Our research focuses on how we can use non-traditional (metal) isotopes much more effectively to explore a vast array of processes about Earth’s formation, mechanisms of climate change and the evolution of life.
Zinc (Zn) deficiency due to insufficient Zn intake affects 1/3 of world’s population. By 2050 additional 138 million people is estimated to suffer from Zn deficiency due to the reduction of global availability of Zn. Therefore, there is an urgent need to find sustainable ways to combat Zn deficiency in humans which is strongly correlated to dietary Zn intake from crops grown on Zn deficient soils. This study uses a multidisciplinary approach combining stable isotope geochemistry, plant physiology, soil science and ecology to identify low-resource strategies for mitigation of Zn deficiency in soil-crop system. (Kathrin Schilling)
Antimony is moderately volatile element; i.e. it did not fully condense in the rocky planet forming region of the Solar System. Later processes, such as planetary accretion and the moon forming impact may have further reduced the Sb budget on Earth. Antimony is also a priority pollutant (WHO). Antimony levels above safe guidelines can occur due to human pollution, such as around regions where it is mined, or it can be naturally high. Antimony pollution is a concern for a number of reasons, it is a carcinogen, and it also decrease the productivity of rice plants, while becoming enriched in the kernels. (Matthew Jerram)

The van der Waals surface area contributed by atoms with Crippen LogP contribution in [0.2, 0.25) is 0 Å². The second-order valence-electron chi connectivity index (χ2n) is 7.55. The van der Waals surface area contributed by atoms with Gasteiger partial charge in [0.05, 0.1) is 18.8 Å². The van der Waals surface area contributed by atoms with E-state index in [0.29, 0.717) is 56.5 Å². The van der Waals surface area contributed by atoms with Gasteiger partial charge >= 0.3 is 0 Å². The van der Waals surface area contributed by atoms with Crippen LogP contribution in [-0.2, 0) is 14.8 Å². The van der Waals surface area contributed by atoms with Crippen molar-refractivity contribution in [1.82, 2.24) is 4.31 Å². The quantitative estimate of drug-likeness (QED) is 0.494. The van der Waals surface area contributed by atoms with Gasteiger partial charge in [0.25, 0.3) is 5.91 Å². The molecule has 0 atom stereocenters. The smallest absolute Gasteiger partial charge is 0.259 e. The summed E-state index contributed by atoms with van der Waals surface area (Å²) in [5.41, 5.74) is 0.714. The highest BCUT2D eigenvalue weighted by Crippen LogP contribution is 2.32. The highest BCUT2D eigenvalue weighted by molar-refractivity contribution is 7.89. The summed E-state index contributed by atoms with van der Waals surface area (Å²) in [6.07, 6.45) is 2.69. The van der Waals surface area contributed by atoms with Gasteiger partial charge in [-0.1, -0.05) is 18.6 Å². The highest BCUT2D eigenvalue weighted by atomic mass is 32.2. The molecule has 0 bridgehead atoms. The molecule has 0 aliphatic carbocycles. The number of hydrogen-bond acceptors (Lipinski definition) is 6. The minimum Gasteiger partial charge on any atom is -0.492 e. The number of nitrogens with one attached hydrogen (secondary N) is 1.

Potassium is a major element in the Earth’s crust and a vital nutrient in biology. Recent advances in Multi-Collector ICP-MS now permit precise measurements of natural variability in the 41K/39K of terrestrial materials at the ∼0.1‰ or even better level.
This project focuses on understanding behaviors of K and its isotopes throughout global geochemical cycle. We are using next generation of Multi-Collector ICP-MS (Sapphire from Nu) to characterize isotopic compositions of major K reservoirs, and exploit small variations of K isotope ratios among different terrestrial samples, ranging from fresh basalts, to the products of continental weathering, to ocean sediments.
This project is aiming to develop K isotope tracers as geochemical tools to investigate recycling of crustal materials into mantle by subduction, the role of chemical weathering to geochemical budgets, and chemical evolution of oceans. (Heng Cheng)
This project focuses on using the fractionation of stable Ni isotopes in high temperature rocks to investigate compositions of mantle sources and mantle mixing. We use double spike to correct for instrumental mass bias.
Rock samples are dissolved in acid and then purified over several days using a series of ion exchange columns until only Ni remains. The pure Ni sample is analysed with a MC-ICPMS, and the amounts of the different isotopes are measured and compared to the same isotopes in a standard.
The resulting isotopic composition can be used to identify how materials with distinct Ni compositions mix and react to Earth processes, such as melting and mineral segregation. Understanding such processes on Earth can allow us to apply that understanding to other planetary bodies, such as our own Moon. Formation of the Moon and understanding the differences between the Earth and the Moon have been of interest to Science for generations, and the more tools we can use to investigate, the better! (Naomi Saunders)